10. The Rufous-throated Dipper or Argentine Dipper (Cinclus schulzi) is an aquatic songbird found in South America, and is part of the dipper family. It is the subject of an article in the current issue of Waterbirds. The Rufous-throated Dipper lives along rapid rocky streams in the Andes in Bolivia and Argentina at 800 m to 2500 m in elevation. The bird breeds in the alder zone at 1500 metres to 2500 m in elevation. BirdLife International has classified this species as "Vulnerable". Threats included reservoir construction, hydroelectric dams, and irrigation schemes. The current population is estimated at 3,000 to 4,000 individuals. Nests and Nest Site Characteristics of Rufous-Throated Dipper (Cinclus schulzi) in Mountain Rivers of Northwestern Argentina. Patricia N. Sardina Aragón, Natalia Politi and Rubén M. Barquez. Waterbirds 38(3) : 315-320. http://www.bioone.org/doi/pdf/10.1675/063.038.0301 The Rufous-throated Dipper (Cinclus schulzi) is an endemic and threatened bird that inhabits the mountain rivers of southern Yungas of Argentina and Bolivia. This is the rarest and least known species of the genus, in part because of its restricted distribution. The aim of this study was to describe the nests and nest sites of the Rufous-throated Dipper in mountain rivers of northwestern Argentina. Five rivers were surveyed in transects of 3 to 6 km long from 2010 to 2013. The shape, size, substrate and building material of nests and nest and non-nest characteristics were assessed and compared in plots of 2 by 2 m. Plots with nests were compared to non-nesting plots for a number of habitat characteristics. Most nests found (78.57%; n = 28) had a globular shape, were attached to rocky substrates and were built using moss. The height of nests above the water level (P = 0.02), slope (P = 0.03) and watercourse width (P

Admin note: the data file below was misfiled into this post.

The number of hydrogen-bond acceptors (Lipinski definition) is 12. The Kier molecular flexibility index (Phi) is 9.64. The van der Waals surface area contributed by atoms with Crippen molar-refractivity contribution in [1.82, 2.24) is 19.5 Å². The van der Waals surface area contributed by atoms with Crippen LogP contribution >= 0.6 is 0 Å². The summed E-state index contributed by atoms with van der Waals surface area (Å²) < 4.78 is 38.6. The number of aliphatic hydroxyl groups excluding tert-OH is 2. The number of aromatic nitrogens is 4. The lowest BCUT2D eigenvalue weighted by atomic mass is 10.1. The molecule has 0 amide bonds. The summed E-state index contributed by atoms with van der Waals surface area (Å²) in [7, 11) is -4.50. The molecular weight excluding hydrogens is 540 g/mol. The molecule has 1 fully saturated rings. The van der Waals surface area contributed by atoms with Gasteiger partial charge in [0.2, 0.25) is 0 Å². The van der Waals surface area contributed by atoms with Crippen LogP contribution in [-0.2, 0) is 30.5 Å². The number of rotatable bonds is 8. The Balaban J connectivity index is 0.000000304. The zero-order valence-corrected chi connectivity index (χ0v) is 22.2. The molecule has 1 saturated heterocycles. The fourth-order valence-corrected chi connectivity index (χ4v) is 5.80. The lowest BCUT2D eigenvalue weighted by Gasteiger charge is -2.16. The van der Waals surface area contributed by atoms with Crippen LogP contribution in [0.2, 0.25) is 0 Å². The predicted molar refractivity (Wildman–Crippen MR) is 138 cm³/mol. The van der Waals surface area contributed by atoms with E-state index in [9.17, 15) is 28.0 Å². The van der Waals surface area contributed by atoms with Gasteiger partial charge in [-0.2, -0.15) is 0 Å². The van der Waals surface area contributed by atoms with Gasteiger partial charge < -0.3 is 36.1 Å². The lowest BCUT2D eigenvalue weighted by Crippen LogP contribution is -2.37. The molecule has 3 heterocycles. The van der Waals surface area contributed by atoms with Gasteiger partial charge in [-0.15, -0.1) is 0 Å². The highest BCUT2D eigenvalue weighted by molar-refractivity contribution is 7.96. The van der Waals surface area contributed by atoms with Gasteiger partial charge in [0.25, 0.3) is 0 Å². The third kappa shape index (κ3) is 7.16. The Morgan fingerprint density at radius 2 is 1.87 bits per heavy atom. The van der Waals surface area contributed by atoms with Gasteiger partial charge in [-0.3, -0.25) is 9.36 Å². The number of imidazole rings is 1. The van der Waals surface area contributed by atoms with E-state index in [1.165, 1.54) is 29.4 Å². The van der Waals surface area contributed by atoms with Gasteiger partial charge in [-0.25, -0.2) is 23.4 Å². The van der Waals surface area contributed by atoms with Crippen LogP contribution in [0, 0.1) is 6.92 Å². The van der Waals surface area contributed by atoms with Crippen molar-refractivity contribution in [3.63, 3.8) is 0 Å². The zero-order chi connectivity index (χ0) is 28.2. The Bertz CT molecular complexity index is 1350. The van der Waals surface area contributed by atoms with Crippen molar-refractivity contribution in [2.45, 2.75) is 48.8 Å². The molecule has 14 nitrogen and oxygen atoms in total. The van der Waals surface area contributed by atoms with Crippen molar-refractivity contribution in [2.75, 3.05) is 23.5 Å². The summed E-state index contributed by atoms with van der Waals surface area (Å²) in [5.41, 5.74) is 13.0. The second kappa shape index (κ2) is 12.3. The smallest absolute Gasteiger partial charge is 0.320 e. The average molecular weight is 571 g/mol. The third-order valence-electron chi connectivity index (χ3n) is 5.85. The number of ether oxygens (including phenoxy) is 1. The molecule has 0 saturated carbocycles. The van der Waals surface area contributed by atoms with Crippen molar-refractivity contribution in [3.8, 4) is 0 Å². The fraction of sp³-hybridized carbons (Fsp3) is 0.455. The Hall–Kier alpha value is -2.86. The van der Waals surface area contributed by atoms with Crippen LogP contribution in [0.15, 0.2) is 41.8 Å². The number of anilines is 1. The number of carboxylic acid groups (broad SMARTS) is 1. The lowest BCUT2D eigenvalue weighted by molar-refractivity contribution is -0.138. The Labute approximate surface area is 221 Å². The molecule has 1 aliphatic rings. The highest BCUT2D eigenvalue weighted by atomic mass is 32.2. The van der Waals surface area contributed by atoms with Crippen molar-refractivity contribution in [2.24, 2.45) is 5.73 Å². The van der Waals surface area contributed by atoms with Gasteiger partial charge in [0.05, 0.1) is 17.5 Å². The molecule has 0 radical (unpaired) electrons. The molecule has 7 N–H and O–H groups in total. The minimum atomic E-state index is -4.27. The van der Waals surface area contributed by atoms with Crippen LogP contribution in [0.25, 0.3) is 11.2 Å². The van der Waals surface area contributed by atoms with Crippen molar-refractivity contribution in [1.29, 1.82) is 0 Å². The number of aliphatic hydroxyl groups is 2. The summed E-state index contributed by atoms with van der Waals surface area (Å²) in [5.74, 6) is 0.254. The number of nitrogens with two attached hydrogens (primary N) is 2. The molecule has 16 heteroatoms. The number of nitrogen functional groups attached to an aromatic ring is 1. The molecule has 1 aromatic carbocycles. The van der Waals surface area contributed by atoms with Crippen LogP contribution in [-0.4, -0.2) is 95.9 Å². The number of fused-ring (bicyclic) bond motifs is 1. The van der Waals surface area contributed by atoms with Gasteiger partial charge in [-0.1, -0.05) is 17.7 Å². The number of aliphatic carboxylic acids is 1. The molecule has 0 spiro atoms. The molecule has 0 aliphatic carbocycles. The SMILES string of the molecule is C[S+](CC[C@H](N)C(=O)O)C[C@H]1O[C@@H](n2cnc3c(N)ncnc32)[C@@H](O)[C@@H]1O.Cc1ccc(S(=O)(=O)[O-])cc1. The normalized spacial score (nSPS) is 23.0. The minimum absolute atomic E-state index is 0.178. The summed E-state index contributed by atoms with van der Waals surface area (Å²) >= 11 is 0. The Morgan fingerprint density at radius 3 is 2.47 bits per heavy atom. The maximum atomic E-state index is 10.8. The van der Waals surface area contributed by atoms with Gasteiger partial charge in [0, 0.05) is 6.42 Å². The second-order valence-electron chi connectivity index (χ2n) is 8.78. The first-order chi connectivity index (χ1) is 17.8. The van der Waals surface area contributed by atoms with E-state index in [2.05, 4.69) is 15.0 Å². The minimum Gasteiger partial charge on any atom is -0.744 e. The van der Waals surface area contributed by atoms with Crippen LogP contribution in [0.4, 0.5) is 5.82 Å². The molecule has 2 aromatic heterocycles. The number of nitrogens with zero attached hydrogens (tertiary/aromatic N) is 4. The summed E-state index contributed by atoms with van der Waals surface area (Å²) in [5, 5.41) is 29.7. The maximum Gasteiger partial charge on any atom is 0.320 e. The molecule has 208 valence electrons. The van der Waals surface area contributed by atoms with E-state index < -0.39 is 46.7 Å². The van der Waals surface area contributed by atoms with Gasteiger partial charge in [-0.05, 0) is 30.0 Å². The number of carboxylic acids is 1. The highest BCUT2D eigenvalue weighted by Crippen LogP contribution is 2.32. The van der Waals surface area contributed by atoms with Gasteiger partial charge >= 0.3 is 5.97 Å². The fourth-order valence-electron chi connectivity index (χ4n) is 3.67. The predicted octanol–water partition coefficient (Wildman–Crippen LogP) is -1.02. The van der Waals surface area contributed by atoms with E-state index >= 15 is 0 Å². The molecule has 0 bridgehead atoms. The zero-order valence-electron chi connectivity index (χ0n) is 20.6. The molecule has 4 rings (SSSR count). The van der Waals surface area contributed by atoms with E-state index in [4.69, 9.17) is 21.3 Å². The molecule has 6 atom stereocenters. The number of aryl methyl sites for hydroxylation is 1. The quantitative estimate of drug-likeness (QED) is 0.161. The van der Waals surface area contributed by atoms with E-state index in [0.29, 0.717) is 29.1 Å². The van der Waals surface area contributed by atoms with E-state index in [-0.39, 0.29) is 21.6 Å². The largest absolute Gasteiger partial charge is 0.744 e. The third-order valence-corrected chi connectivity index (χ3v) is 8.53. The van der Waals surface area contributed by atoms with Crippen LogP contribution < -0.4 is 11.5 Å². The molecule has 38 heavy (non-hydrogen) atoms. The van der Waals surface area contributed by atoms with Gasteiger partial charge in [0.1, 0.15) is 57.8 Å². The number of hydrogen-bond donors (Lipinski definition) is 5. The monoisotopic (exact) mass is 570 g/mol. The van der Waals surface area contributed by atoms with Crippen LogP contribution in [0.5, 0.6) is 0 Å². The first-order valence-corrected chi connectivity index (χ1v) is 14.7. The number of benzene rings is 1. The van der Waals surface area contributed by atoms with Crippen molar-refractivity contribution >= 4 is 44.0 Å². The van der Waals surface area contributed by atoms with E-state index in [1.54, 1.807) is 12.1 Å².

11. Not too long ago, the United States president and the Congress evidenced some hostility towards scientific research. Federal officials who had no scientific credentials were found to have altered the recommendations of federal agency scientists. Limits were imposed on the ability of federal scientists to speak publicly and those who did so were often punished. Restrictions on attendance at scientific meetings were implemented. A federal rule allowed anyone, regardless of scientific qualifications, to challenge the scientific information upon which federal agencies relied. In short, science was dissed. And we all survived. After 21 Jan 2009, things got better in a lot of ways. Some members of Congress continued to pursue an anti-science agenda, both as to the use of science (particularly in the context of climate change) and the funding for scientific research, with the chair of the House Science Committee pushing legislation to force NSF to restrict funding to research "in the national interest," ridiculing specific grants, and assailing the peer review process. Overall, though, things got better. This time it feels different. More extreme. More permanent. Nuclear. It feels as though they are going to break it beyond repair. Prior to the inauguration, a request was made of DOE for the names of all climate change scientists. The request was withdrawn after public uproar but DOE scientists heard the message loud and clear. They have since backed up all their data on non-government computers outside the United States. The administration has instituted what it described as a temporary media blackout at the Environmental Protection Agency and barred staff from awarding any new contracts or grants, part of a broader communications clampdown within the executive branch. An internal email sent to staff at the USDA Agricultural Research Service unit this week called for a suspension of “public-facing documents,” including news releases and photos. The original email, sent Jan. 23, said: "Starting immediately and until further notice, ARS will not release any public-facing documents. This includes, but is not limited to, news releases, photos, fact sheets, news feeds, and social media content." The USDA later said that the e-mail was flawed and that new guidance would be issued to replace it. The ARS focuses on scientific research into the main issues facing agriculture, including long-term climate change. The nominee to head the Office of Management and Budget said on Facebook, "… do we really need government funded research at all." In his committee hearing, he was asked if he agreed that federal funding for science had promoted innovation. Mulvaney, who had since deleted the post from Facebook, agreed. And here we were worried about the nuclear codes.